One of my tried-and-trusted sources for info on freelance writing is Allena Tapia’s About.com page about freelancing. In a new item, Allena answers the question “Is freelance writing a good career choice for a mother who wants to work at home with her children?” and she does an admirable job at laying out the pros and cons. And I can say, as someone who’s been freelancing regularly for several years, there are definitely pros and cons, and anyone who’s considering a career as a freelance writer should probably carefully consider them before taking the plunge, especially if the plunge entails quitting a full-time job.
My initial reaction to the question, however, was, “Well, are you actually a writer? Or are you just looking for something you think you can do at home, and writing seems easy enough?” Because here’s the deal: writing is not like selling Pampered Chef products or scrapbooking supplies. It’s a skill, one that needs to be honed with plenty of practice. The average person can’t just pick it up, just like that, after a couple of orientation sessions and some tips from the experts. Many of us who are freelancers are actual trained writers, with extensive backgrounds in professional writing. We have degrees, experience, clip files, writing seminars, professional memberships. We take this seriously. We’re not just doing it because we don’t want Johnny and Susie to go to daycare all day. Personally, I am freelancing for a couple of major reasons, including 1) I’m a professional journalist with years of experience to draw from, and it’s logical for me to continue my career in writing and 2) I have one young child and another one on the way, and it’s wonderful to have the chance, the opportunity, to not have to work away from them in an office full-time during this time in his/their lives. I can schedule interviews and writing sessions during preschool and around visits to the pediatrician. I contribute to our family income, and I am keeping my writing and reporting skills, not to mention my clip file and resume, current.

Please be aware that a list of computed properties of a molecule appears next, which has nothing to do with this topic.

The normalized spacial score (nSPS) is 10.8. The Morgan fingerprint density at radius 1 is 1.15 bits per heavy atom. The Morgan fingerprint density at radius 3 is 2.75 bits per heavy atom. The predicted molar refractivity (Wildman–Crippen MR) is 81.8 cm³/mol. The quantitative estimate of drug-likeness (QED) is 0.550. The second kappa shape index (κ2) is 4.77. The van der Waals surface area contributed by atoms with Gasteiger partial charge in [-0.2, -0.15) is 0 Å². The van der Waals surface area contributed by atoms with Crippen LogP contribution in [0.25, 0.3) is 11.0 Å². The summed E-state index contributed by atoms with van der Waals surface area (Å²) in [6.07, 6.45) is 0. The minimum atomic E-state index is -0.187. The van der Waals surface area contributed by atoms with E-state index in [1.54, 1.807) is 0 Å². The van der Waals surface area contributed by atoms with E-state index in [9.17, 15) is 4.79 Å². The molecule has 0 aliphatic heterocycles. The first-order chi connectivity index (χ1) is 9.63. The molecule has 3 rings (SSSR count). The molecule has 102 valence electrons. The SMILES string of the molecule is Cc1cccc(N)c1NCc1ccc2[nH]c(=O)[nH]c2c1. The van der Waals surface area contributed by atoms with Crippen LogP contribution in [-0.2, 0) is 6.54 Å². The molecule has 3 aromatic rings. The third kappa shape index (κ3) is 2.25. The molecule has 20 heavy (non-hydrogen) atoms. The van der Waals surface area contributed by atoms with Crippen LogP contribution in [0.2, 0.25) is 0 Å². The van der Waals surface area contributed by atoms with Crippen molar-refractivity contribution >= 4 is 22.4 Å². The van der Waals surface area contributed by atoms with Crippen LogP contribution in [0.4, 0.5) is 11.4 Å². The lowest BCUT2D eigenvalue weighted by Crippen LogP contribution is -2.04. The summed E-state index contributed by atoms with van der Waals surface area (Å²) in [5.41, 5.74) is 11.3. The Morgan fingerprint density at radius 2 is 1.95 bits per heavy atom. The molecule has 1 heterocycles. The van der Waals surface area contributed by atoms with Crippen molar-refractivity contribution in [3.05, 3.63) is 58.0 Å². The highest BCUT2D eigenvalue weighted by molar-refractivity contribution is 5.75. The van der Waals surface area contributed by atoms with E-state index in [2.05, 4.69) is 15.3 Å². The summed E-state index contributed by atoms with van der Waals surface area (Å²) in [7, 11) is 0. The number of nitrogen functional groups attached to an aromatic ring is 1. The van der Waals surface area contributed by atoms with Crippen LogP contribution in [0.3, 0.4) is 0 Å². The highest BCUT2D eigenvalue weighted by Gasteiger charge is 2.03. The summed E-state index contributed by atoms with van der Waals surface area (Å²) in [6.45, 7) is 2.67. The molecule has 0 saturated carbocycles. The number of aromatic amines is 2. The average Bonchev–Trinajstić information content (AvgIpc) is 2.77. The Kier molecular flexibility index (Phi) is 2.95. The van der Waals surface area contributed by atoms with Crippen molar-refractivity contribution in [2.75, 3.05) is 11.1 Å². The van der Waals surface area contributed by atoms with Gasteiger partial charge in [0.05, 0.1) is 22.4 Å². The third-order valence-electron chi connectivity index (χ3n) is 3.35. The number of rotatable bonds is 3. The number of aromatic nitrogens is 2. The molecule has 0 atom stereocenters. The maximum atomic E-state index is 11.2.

Now, I’m not saying that you can’t start out with zero experience and work your way up. You certainly can, and lots of people do. But if you are not truly dedicated to not just becoming a writer but to writing and to working on improving your writing, then this is not the career move for you. If you’re just settling on “freelance writing” because it doesn’t require you to have any special degrees or training or background, well, try again. Find something that does match your skill set, or your background. Or if you are bound and determined to become a freelance writer, then, by God, work at it. Take it seriously. Because I do. And lots of my colleagues do, too.
Okay. I’ll hop off my soapbox now. After all, I have a new assignment to tackle…